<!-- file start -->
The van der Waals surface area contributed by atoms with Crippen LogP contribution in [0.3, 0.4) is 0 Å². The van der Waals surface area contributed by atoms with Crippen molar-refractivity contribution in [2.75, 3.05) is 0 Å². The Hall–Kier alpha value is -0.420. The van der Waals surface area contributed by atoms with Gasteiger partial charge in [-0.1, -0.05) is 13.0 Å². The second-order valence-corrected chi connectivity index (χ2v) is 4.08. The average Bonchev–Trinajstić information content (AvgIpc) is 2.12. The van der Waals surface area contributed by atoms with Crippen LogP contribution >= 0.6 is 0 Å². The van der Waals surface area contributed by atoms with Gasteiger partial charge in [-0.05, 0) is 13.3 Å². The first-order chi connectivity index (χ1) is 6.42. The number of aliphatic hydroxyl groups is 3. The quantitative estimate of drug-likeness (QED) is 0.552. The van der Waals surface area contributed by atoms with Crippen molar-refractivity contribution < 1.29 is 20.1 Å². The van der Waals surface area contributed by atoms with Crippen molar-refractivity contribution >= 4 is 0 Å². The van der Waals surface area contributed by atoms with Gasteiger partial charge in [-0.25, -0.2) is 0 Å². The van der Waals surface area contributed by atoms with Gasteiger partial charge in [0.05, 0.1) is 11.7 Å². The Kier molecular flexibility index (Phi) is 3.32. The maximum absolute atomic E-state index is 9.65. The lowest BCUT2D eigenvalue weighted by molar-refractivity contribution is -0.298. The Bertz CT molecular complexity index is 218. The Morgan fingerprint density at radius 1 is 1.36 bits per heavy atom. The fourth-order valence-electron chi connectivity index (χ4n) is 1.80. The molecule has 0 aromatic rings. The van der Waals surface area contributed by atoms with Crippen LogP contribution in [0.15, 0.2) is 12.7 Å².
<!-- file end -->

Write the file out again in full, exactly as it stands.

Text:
The van der Waals surface area contributed by atoms with Crippen LogP contribution in [0.3, 0.4) is 0 Å². The van der Waals surface area contributed by atoms with Crippen molar-refractivity contribution in [2.75, 3.05) is 0 Å². The Hall–Kier alpha value is -0.420. The van der Waals surface area contributed by atoms with Gasteiger partial charge in [-0.1, -0.05) is 13.0 Å². The second-order valence-corrected chi connectivity index (χ2v) is 4.08. The average Bonchev–Trinajstić information content (AvgIpc) is 2.12. The van der Waals surface area contributed by atoms with Crippen LogP contribution >= 0.6 is 0 Å². The van der Waals surface area contributed by atoms with Gasteiger partial charge in [-0.05, 0) is 13.3 Å². The first-order chi connectivity index (χ1) is 6.42. The number of aliphatic hydroxyl groups is 3. The quantitative estimate of drug-likeness (QED) is 0.552. The van der Waals surface area contributed by atoms with Crippen molar-refractivity contribution < 1.29 is 20.1 Å². The van der Waals surface area contributed by atoms with Crippen molar-refractivity contribution >= 4 is 0 Å². The van der Waals surface area contributed by atoms with Gasteiger partial charge in [-0.25, -0.2) is 0 Å². The van der Waals surface area contributed by atoms with Gasteiger partial charge in [0.05, 0.1) is 11.7 Å². The Kier molecular flexibility index (Phi) is 3.32. The maximum absolute atomic E-state index is 9.65. The lowest BCUT2D eigenvalue weighted by molar-refractivity contribution is -0.298. The Bertz CT molecular complexity index is 218. The Morgan fingerprint density at radius 1 is 1.36 bits per heavy atom. The fourth-order valence-electron chi connectivity index (χ4n) is 1.80. The molecule has 0 aromatic rings. The van der Waals surface area contributed by atoms with Crippen LogP contribution in [0.15, 0.2) is 12.7 Å².